Noel had decided to have a fun game on our Friday night session. Each player was given a squadron of tanks and once they were destroyed they were given another squadron. Each squadron was random depending upon your dice role. The period was early desert in WW2 and the rules used were a modified version of Crossfire. Entry point on the battles was also randomly determined. Needless to say as our tanks were replaceable a fierce tank battle ensured. Victory finally going to the Allies who were able to maximise the use of their their Matilda ~Mark I the battleships of the desert.
After the Friday night warm up Game we played a large Seven Year War game in the War Room. The objective was for the British side to attack and defeat the French Centre and one of their Wings. The French held a extensive ridge which was cut by a valley and its right flank partly protected by a river. The British elected to put the vast majority of their cavalry on their right wing and put their best infantry in the centre.
We were using Noel's home made rules which encouraged players to adopt larger linear formations as was historically accurate. The amount of formations that a player could move was down to the number they achieved on a Average D6. The British flank and Centre moved slowly forward whilst their left was held back containing their worst quality troops. The British right flank was up against a mixed force of French infantry and cavalry was unable to move quickly forward due to the large number of formations it contained. The British centre advanced towards the French centre which was strengthened by a village that was well defended by infantry and artillery.
The British centre finally engaged in a fire fight with its opponents after capturing some artillery which caused casualties as it had advanced. The French centre was being worn down and pressured the French to draw forces from elsewhere to bolster the line. However the British right flank were not making the progress they would like. Unfortunately the day ended before any part of the French forces could be broken. A French victory!
In preparation for a big game in the War Room on the Friday night before we played a 7 Years War battle testing out Noel's house rules and using some of his fantastic 28mm British and French figures. The aim of the game was to get the players familiar with the period and rules for the bigger game. Some pictures of the action.
For our Friday gaming session we played a more unusual period. The Williamite Wars. This was a conflict between Jacobites (supporters of the Scottish Catholic King James VII of Scotland) and Williamites (supporters of the Dutch Protestant Prince William of Orange) over who would be King of England, Scotland and Ireland. Noel has some beautiful 28mm figures which we were going to use on the night.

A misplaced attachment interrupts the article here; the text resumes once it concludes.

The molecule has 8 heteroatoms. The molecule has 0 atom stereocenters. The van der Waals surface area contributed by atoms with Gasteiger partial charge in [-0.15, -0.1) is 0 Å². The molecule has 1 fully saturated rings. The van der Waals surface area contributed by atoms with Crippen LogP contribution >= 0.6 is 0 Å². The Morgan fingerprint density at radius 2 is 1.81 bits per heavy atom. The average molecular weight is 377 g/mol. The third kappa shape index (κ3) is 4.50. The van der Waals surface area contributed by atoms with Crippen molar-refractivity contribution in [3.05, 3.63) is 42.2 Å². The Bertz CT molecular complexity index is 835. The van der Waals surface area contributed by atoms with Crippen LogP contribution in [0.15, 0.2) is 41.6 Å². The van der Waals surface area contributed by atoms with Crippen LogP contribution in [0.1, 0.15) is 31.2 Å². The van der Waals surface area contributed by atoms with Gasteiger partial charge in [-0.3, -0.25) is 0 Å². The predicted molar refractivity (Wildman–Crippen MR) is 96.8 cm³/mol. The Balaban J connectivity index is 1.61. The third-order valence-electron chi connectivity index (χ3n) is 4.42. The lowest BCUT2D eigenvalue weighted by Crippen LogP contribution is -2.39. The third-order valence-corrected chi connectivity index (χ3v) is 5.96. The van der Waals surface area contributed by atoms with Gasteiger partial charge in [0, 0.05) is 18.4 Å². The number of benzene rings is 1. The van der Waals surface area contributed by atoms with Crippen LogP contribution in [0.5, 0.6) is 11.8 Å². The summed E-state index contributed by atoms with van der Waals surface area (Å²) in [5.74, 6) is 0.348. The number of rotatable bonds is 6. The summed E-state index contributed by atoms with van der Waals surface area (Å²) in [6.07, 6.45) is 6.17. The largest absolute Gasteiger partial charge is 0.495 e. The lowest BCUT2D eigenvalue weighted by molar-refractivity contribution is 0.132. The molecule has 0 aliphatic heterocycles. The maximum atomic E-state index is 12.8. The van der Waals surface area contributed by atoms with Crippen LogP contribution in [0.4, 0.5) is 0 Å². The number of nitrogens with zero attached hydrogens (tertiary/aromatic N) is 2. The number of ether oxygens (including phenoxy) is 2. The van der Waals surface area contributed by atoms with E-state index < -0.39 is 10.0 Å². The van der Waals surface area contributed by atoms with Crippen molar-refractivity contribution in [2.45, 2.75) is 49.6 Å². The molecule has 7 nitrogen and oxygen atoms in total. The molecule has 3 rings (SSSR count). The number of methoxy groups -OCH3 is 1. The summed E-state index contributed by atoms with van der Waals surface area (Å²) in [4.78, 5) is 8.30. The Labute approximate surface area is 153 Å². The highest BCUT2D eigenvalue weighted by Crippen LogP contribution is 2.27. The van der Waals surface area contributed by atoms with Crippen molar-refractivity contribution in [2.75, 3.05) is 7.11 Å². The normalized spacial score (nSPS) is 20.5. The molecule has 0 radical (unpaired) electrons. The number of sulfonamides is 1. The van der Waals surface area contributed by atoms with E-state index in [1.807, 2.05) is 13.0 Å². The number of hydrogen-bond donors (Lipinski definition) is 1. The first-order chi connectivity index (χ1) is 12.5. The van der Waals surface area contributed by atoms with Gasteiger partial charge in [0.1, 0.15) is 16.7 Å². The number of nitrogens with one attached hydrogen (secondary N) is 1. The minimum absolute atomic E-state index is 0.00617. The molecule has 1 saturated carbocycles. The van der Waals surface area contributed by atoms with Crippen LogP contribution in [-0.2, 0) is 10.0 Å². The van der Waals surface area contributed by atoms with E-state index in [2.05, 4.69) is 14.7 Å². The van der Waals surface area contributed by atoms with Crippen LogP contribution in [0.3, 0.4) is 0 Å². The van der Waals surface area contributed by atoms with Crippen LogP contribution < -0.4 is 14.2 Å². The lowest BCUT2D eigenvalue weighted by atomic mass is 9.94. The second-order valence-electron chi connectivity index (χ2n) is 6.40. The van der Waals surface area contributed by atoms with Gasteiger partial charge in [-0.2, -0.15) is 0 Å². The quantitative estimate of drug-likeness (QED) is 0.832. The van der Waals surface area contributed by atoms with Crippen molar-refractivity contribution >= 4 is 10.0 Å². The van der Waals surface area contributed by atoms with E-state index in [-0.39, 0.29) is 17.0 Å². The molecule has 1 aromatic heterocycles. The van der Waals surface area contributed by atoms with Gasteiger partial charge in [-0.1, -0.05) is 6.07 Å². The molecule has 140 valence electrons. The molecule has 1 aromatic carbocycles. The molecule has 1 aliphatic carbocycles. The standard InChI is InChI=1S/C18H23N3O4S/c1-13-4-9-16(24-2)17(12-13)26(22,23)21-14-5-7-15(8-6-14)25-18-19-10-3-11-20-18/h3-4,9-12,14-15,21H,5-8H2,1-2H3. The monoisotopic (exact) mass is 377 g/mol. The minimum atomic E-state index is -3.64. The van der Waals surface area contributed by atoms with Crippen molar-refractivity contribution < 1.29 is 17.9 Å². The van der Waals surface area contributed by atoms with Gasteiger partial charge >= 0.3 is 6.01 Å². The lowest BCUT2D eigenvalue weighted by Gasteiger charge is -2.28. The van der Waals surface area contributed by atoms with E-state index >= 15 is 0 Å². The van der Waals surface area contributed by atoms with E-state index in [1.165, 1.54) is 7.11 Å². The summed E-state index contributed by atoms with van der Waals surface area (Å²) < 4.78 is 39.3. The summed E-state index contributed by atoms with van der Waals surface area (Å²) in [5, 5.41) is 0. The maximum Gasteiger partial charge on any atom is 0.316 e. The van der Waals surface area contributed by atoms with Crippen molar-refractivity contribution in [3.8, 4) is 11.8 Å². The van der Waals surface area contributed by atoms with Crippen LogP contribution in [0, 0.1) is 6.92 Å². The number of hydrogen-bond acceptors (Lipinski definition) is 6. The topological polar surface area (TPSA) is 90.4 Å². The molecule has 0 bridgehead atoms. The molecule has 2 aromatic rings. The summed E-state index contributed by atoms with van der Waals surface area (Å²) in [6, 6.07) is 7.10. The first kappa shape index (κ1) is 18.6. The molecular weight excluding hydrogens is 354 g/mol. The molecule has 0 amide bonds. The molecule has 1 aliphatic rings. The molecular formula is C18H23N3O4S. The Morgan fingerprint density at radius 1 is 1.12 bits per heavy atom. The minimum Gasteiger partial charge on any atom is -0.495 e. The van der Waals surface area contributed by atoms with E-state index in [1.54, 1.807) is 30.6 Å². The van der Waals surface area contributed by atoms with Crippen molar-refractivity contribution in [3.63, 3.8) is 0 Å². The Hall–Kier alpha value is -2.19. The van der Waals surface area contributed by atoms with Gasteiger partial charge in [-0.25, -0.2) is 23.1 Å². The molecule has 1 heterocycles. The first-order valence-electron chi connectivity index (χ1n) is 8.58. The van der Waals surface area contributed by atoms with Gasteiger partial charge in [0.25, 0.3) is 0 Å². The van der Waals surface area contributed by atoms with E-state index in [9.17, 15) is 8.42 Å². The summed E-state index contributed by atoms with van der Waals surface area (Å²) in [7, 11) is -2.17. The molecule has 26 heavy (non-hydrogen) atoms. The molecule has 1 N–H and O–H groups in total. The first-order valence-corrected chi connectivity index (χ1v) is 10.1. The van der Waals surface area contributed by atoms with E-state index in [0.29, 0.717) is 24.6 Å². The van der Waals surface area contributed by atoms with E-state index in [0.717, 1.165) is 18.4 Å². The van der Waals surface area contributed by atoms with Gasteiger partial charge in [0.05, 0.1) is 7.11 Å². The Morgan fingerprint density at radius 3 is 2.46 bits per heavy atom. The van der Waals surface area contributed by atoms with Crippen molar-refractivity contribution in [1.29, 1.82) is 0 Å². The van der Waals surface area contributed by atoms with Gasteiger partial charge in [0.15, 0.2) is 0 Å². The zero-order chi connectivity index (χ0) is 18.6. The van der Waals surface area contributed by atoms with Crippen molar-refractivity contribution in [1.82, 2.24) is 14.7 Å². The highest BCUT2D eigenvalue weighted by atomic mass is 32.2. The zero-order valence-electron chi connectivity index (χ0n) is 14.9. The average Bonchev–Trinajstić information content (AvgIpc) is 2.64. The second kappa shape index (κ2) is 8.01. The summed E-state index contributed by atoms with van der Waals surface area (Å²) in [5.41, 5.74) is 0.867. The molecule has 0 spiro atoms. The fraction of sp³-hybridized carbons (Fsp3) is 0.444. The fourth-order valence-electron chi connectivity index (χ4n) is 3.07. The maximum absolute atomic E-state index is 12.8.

We divided the players into Jacobites and Williamites. The Williamite mission was to capture a ford over the river sweeping away the Jacobites. The Jacobites deployed first and made good progress on their right flank but were unable to penetrate further to capture the ford by the end of the evening. A great game was had by all and a different period of history to play.
Napoleonic naval warfare has always fascinated me and I have finally got around to painting and rigging the fabulous models I have bought from Langton miniatures. For the first two outings we used Langton's fast play version of Signal Close Action. There are a great set of rules to get everyone into the period. It was the British against the Franco-Spanish navy.
Every player has a squadron of 3 ships usually one 1st/2nd rate with 2 third rates although one of the Franco-Spanish squadron was composed of all large 80 gun third rates. The crew quality varied from Average to Elite for the British and for the Franco-Spanish from Poor to Good. The British generally having smaller ships compared to Franco-Spanish who had in their fleet the largest warship of its time the Santisima Trinidad with her 130 guns!
It is fair to say on both occasions the players had a great game although in many cases learning the hard way why getting the Weather Gauge was so important. The British were victors on both occasions by co-ordinating the squadrons better and bring decisive force to bear on the more isolated Franco-Spanish squadrons.